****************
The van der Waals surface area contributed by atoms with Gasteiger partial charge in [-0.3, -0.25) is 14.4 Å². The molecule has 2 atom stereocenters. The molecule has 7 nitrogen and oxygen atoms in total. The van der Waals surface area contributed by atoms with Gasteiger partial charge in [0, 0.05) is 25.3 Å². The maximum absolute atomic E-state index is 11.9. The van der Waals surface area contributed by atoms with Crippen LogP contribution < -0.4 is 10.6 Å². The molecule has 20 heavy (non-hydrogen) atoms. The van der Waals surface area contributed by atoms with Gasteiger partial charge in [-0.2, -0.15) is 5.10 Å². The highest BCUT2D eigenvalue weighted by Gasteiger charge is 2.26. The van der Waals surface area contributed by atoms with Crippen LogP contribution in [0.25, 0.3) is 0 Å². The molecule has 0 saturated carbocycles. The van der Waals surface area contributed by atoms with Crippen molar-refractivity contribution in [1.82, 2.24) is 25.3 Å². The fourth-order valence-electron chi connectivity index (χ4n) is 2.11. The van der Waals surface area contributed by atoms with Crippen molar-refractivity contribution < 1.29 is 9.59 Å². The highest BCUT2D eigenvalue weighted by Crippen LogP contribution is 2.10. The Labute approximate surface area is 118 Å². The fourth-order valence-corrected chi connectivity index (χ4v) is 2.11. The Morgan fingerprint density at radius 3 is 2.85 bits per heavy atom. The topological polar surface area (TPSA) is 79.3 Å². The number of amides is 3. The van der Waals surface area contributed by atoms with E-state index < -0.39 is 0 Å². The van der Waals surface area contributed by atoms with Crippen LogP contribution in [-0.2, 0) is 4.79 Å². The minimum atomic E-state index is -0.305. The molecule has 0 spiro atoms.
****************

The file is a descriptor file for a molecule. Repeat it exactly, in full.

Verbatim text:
The van der Waals surface area contributed by atoms with Gasteiger partial charge in [-0.3, -0.25) is 14.4 Å². The molecule has 2 atom stereocenters. The molecule has 7 nitrogen and oxygen atoms in total. The van der Waals surface area contributed by atoms with Gasteiger partial charge in [0, 0.05) is 25.3 Å². The maximum absolute atomic E-state index is 11.9. The van der Waals surface area contributed by atoms with Crippen LogP contribution < -0.4 is 10.6 Å². The molecule has 20 heavy (non-hydrogen) atoms. The van der Waals surface area contributed by atoms with Gasteiger partial charge in [-0.2, -0.15) is 5.10 Å². The highest BCUT2D eigenvalue weighted by Gasteiger charge is 2.26. The van der Waals surface area contributed by atoms with Crippen LogP contribution in [0.25, 0.3) is 0 Å². The molecule has 0 saturated carbocycles. The van der Waals surface area contributed by atoms with Crippen molar-refractivity contribution in [1.82, 2.24) is 25.3 Å². The fourth-order valence-electron chi connectivity index (χ4n) is 2.11. The van der Waals surface area contributed by atoms with Crippen molar-refractivity contribution < 1.29 is 9.59 Å². The highest BCUT2D eigenvalue weighted by Crippen LogP contribution is 2.10. The Labute approximate surface area is 118 Å². The fourth-order valence-corrected chi connectivity index (χ4v) is 2.11. The Morgan fingerprint density at radius 3 is 2.85 bits per heavy atom. The topological polar surface area (TPSA) is 79.3 Å². The number of amides is 3. The van der Waals surface area contributed by atoms with E-state index < -0.39 is 0 Å². The van der Waals surface area contributed by atoms with Crippen LogP contribution in [-0.2, 0) is 4.79 Å². The minimum atomic E-state index is -0.305. The molecule has 0 spiro atoms.